Networking to get a job is the new norm. In fact, I networked so much after college that I am still getting unsolicited job offers from people I met over events with delicious pu pus and open bars. Every woman deserves this, but I am aware of the discomfort that many experience while putting themselves out there. I’ve also heard from a lot of clients that they feel like they’re “cheating” when they networking for a job. Newsflash: Networking to get a job is not cheating; it’s the science of how information spreads.
Here are a few tips that will help you authentically network:
1. Prepare an honest elevator pitch. I tell all of my clients to prepare a brief elevator pitch (one or two minutes), which should be relatable, honest and humanizing. Usually, hiring managers start an interview with a simple “tell me about yourself.” It’s your responsibility to have an answer that shines… And you don’t need to be changing the world; you just need to be you. Given that networking is simply a bunch of mini interviews (you never know who you’ll meet), your elevator pitch is even more valuable. This pitch should cover three areas:
a. Storytelling: Share a life story or experience that sheds light on who you are.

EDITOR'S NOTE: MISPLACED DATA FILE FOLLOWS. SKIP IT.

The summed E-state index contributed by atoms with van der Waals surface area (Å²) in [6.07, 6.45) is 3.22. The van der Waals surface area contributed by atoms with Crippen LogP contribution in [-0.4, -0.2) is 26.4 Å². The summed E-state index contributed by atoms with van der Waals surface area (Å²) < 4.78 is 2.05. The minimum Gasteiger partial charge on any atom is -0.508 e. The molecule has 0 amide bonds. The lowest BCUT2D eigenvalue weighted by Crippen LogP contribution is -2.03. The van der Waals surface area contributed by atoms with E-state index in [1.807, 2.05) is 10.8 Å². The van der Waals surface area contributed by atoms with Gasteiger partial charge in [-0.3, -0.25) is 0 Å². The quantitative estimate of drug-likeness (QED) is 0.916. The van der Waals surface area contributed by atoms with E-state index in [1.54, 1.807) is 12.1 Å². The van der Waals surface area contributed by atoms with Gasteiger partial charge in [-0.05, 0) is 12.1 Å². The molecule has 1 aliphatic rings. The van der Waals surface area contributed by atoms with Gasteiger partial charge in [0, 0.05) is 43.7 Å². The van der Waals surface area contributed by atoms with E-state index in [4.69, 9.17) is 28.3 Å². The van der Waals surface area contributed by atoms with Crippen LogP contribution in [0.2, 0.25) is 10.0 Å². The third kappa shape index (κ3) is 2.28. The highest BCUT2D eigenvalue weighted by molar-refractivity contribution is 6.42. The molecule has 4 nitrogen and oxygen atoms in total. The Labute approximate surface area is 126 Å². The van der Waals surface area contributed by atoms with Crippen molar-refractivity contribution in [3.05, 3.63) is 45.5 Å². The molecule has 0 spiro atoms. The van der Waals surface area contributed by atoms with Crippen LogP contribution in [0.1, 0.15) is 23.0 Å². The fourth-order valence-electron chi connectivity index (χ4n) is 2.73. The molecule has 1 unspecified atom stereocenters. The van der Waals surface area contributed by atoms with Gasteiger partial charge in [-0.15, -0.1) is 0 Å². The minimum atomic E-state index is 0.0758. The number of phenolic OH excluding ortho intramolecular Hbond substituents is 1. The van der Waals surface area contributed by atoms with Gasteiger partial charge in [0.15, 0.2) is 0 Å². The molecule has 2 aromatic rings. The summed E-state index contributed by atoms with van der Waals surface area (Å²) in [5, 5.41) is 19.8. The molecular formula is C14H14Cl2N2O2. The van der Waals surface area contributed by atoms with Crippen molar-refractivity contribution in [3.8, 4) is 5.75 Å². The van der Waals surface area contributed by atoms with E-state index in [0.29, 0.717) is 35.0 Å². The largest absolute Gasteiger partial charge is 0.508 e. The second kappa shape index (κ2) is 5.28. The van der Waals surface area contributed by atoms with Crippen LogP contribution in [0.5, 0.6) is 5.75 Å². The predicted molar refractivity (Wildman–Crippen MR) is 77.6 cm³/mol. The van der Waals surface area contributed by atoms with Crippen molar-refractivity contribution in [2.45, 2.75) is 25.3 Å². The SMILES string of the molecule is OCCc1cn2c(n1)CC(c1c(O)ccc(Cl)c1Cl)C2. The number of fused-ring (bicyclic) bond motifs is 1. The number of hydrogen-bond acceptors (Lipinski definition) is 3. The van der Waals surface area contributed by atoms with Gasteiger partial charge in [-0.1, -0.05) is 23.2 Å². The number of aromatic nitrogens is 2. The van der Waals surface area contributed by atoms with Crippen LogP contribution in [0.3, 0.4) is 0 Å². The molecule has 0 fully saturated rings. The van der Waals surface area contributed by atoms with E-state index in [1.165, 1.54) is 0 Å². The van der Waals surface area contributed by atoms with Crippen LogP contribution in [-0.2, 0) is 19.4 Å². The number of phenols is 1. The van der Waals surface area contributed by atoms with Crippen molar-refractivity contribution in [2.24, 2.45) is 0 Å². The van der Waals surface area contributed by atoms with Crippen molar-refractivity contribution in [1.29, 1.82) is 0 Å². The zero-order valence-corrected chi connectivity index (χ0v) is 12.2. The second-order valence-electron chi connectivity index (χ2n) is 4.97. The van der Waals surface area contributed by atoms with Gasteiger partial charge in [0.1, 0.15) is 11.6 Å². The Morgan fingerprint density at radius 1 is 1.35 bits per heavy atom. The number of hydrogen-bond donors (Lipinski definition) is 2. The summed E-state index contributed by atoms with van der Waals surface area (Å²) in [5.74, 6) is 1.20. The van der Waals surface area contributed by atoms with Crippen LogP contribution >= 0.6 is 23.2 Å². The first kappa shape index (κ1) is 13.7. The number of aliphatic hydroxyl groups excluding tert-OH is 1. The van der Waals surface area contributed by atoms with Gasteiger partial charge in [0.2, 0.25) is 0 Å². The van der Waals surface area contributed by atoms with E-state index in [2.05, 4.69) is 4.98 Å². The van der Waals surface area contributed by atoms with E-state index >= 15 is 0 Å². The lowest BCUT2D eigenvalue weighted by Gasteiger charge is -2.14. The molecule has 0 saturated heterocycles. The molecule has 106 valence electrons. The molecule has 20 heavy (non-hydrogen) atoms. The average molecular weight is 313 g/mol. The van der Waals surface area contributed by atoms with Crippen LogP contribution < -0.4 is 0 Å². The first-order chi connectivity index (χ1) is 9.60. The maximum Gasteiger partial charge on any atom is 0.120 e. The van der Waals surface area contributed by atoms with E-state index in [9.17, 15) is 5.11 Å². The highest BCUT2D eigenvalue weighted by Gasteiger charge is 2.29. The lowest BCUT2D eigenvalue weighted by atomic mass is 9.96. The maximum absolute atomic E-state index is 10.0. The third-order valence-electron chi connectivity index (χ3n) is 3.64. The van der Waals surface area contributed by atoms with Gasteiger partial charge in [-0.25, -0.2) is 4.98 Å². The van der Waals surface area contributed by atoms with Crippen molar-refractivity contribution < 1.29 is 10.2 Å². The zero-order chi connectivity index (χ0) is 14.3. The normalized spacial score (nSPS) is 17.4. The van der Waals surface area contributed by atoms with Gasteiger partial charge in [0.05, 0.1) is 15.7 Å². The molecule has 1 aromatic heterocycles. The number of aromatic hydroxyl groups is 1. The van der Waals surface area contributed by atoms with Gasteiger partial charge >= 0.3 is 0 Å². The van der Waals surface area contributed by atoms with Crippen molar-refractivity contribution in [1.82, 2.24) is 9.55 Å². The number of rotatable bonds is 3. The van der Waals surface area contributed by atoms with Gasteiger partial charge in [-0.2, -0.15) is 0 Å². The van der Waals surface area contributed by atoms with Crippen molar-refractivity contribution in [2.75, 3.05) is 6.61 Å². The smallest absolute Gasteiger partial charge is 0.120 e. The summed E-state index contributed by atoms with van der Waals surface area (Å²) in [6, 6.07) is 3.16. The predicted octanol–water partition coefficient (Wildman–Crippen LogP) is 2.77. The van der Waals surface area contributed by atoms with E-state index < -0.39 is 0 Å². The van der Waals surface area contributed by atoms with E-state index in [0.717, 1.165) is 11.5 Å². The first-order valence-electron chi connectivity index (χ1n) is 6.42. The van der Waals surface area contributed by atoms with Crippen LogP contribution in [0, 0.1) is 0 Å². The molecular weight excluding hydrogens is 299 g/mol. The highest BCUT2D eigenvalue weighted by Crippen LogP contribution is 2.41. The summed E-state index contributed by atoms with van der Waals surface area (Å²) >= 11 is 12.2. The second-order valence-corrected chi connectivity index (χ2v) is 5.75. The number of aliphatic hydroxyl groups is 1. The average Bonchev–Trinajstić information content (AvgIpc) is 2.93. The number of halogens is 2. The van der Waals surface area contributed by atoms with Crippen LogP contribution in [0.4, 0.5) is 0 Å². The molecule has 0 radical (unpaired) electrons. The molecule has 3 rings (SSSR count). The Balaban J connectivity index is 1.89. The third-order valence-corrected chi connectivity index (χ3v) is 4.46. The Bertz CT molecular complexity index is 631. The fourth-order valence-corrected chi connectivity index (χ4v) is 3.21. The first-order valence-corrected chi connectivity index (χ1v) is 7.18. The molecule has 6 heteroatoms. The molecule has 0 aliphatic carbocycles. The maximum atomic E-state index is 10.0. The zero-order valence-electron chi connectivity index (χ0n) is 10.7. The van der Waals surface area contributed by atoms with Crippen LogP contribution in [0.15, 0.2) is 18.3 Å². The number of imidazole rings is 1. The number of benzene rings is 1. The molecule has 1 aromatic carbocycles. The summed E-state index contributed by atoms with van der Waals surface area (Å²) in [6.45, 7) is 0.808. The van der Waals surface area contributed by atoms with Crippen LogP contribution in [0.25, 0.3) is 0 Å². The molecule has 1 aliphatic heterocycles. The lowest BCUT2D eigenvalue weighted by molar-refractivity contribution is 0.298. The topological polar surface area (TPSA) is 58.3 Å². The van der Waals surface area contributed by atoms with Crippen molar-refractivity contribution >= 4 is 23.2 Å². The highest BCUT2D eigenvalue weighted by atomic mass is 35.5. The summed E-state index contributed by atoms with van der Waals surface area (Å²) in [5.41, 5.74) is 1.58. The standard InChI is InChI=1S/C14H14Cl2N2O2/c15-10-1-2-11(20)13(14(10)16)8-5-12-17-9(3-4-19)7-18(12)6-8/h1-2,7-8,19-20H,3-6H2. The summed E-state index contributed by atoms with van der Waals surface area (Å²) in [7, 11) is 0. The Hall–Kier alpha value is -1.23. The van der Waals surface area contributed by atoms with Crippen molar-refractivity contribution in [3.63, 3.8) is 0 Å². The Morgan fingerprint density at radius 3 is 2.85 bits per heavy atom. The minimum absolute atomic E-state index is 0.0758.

b. Career Interest: Your story should link to your career interests or current position.
c. Career goals: Your life experience and career interests pave a path for you to then share your dreams with your listener.
EXAMPLE: I studied abroad in France in 2005 and lived with a family who didn’t speak much English. As I result, I had to learn French… I picked up the language surprisingly fast, which then piqued my interest in learning others! Ever since, I’ve mastered many other languages, which has led me to my career as a linguist at the United Nations. I hope to open a language school someday.
2. Look for one kindred spirit. To those who cringe when you’re told to “get as many business cards as you can,” this strategy is for you. While I do agree that it’s great to network with as many people as possible, I understand that some of you are introverts (Read Susan Cain’s book if you are). In this case, I encourage you to scan the room and look for that one person who seems warm and comfortable to you. Find that kindred spirit and get to know them—there is almost always one in the room. It’s normal to feel out of your comfort zone, but as Heale Donald Walsch says, “life begins at the end of your comfort zone.” It’s okay if you don’t want to be a human machine who is friends with the entire room.
3. Give without expectation. As I mentioned in my article about the mentality of an excellent networker, it’s important to freely offer people your knowledge and connections. You need to give in order to get, and this is very much so the case when it comes to networking. When you surrender your contacts to others, you inspire them to do the same for you. And if any of your suggestions translate into tangible results for the person—a partnership, job interview, friendship—you’ve created a life-long friend and contact in their career sphere.